Knowing you have a weak heart can be a serious mental blow. Heart failure can fill your life with fear and often foster a feeling of powerlessness. But is there anything you can do about it?
It’s never too late to adopt heart-healthy strategies in an attempt to rescue your heart from damage. There is research showing that lifestyle changes can help repair your heart and make its working conditions significantly easier.
Studies have shown that exercise, in particular, can promote the growth of new muscle cells and blood vessels in people with heart failure.
Research from the American Heart Association showed that when men with moderate to severe heart failure exercised on a stationary bike for 30 minutes per day (two 15-minute sessions), areas of the heart weakened from heart failure became stronger.
Over a period of six months, participant’s exercise capacity improved by 20%.
Exercise is challenging for people with heart failure. Their hearts cannot pump enough blood to their organs, resulting in fatigue, weakness, and muscle shrinkage. But when they performed supervised activity at about half their capacity, their hearts got stronger and their abilities increased.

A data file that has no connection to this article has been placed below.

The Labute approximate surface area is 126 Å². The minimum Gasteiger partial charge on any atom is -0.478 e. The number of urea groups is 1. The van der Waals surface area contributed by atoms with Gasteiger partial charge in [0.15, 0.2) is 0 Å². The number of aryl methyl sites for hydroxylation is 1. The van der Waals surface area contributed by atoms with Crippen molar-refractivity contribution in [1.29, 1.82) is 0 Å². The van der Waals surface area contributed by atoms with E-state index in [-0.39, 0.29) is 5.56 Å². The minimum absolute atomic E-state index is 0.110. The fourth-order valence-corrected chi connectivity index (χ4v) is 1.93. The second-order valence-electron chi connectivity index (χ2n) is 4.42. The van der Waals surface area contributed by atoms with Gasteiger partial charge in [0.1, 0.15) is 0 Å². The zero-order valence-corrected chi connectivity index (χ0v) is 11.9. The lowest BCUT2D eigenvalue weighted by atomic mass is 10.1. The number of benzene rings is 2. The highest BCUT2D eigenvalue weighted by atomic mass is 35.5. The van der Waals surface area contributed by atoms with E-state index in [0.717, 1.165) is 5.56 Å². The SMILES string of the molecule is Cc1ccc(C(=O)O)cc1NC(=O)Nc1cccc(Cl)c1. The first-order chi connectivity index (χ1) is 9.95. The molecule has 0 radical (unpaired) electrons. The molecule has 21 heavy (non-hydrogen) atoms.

Consult your physician before beginning an exercise routine. Starting to increase activity levels slowly can help. Going for two 15-minute walks per day, for example, are steps in the right direction.
Activity rebuilds muscle cells, and blood vessels plus a heart-healthy diet can also help. Lean protein can help rebuild muscle tissue. Beans, fruits, vegetables, and healthy fats like omega-3 can all ease the burden on a weakened heart.
Keeping up with these efforts can start leading to improvements in heart and overall health. Consistency is essential for results, but a concerted effort will yield benefits. You may notice a drop in blood pressure in only a few short weeks.
Heart failure is a big blow, but it does not leave you powerless. There is evidence you can rebuild your heart with a calculated and measured approach.